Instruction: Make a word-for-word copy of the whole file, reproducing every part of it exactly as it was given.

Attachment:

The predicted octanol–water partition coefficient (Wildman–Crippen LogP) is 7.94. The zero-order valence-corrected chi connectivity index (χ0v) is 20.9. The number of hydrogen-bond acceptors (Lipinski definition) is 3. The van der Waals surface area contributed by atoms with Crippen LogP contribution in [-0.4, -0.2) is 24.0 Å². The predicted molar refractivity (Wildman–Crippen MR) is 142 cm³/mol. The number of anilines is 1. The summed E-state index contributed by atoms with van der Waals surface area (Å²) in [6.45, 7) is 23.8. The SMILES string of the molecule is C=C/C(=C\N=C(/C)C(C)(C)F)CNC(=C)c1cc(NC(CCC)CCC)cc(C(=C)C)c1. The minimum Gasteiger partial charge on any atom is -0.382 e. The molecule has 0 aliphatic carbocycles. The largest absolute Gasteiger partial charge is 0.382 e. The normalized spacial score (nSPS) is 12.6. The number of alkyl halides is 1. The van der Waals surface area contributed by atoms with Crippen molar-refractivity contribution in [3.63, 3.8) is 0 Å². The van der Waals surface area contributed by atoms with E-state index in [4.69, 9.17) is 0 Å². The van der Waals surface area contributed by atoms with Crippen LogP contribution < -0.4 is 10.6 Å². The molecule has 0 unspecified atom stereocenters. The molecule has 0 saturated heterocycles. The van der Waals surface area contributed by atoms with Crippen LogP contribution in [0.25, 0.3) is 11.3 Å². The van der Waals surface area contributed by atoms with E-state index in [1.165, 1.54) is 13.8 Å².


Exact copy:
The predicted octanol–water partition coefficient (Wildman–Crippen LogP) is 7.94. The zero-order valence-corrected chi connectivity index (χ0v) is 20.9. The number of hydrogen-bond acceptors (Lipinski definition) is 3. The van der Waals surface area contributed by atoms with Crippen LogP contribution in [-0.4, -0.2) is 24.0 Å². The predicted molar refractivity (Wildman–Crippen MR) is 142 cm³/mol. The number of anilines is 1. The summed E-state index contributed by atoms with van der Waals surface area (Å²) in [6.45, 7) is 23.8. The SMILES string of the molecule is C=C/C(=C\N=C(/C)C(C)(C)F)CNC(=C)c1cc(NC(CCC)CCC)cc(C(=C)C)c1. The minimum Gasteiger partial charge on any atom is -0.382 e. The molecule has 0 aliphatic carbocycles. The largest absolute Gasteiger partial charge is 0.382 e. The normalized spacial score (nSPS) is 12.6. The number of alkyl halides is 1. The van der Waals surface area contributed by atoms with Crippen molar-refractivity contribution in [3.63, 3.8) is 0 Å². The van der Waals surface area contributed by atoms with E-state index in [4.69, 9.17) is 0 Å². The van der Waals surface area contributed by atoms with Crippen LogP contribution < -0.4 is 10.6 Å². The molecule has 0 unspecified atom stereocenters. The molecule has 0 saturated heterocycles. The van der Waals surface area contributed by atoms with Crippen LogP contribution in [0.25, 0.3) is 11.3 Å². The van der Waals surface area contributed by atoms with E-state index in [1.165, 1.54) is 13.8 Å².